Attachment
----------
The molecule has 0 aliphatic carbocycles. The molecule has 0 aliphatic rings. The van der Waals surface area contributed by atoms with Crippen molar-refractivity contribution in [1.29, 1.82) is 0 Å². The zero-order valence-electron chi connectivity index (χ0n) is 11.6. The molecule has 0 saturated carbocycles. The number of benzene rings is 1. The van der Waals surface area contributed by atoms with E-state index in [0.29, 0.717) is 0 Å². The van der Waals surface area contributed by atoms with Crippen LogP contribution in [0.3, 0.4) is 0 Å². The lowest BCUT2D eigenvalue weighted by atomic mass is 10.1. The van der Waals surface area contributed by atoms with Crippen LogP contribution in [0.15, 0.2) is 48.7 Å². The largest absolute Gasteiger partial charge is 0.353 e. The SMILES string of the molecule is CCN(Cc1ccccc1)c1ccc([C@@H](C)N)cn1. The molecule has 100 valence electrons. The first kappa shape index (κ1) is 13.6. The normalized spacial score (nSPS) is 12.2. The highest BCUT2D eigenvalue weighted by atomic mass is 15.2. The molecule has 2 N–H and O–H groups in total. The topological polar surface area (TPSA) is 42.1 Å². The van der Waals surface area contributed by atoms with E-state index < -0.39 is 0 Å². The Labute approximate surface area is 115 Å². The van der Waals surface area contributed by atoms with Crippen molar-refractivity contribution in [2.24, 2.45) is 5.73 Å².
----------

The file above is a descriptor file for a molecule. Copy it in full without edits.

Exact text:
The molecule has 0 aliphatic carbocycles. The molecule has 0 aliphatic rings. The van der Waals surface area contributed by atoms with Crippen molar-refractivity contribution in [1.29, 1.82) is 0 Å². The zero-order valence-electron chi connectivity index (χ0n) is 11.6. The molecule has 0 saturated carbocycles. The number of benzene rings is 1. The van der Waals surface area contributed by atoms with E-state index in [0.29, 0.717) is 0 Å². The van der Waals surface area contributed by atoms with Crippen LogP contribution in [0.3, 0.4) is 0 Å². The lowest BCUT2D eigenvalue weighted by atomic mass is 10.1. The van der Waals surface area contributed by atoms with Crippen LogP contribution in [0.15, 0.2) is 48.7 Å². The largest absolute Gasteiger partial charge is 0.353 e. The SMILES string of the molecule is CCN(Cc1ccccc1)c1ccc([C@@H](C)N)cn1. The molecule has 100 valence electrons. The first kappa shape index (κ1) is 13.6. The normalized spacial score (nSPS) is 12.2. The highest BCUT2D eigenvalue weighted by atomic mass is 15.2. The molecule has 2 N–H and O–H groups in total. The topological polar surface area (TPSA) is 42.1 Å². The van der Waals surface area contributed by atoms with E-state index < -0.39 is 0 Å². The Labute approximate surface area is 115 Å². The van der Waals surface area contributed by atoms with Crippen molar-refractivity contribution in [2.24, 2.45) is 5.73 Å².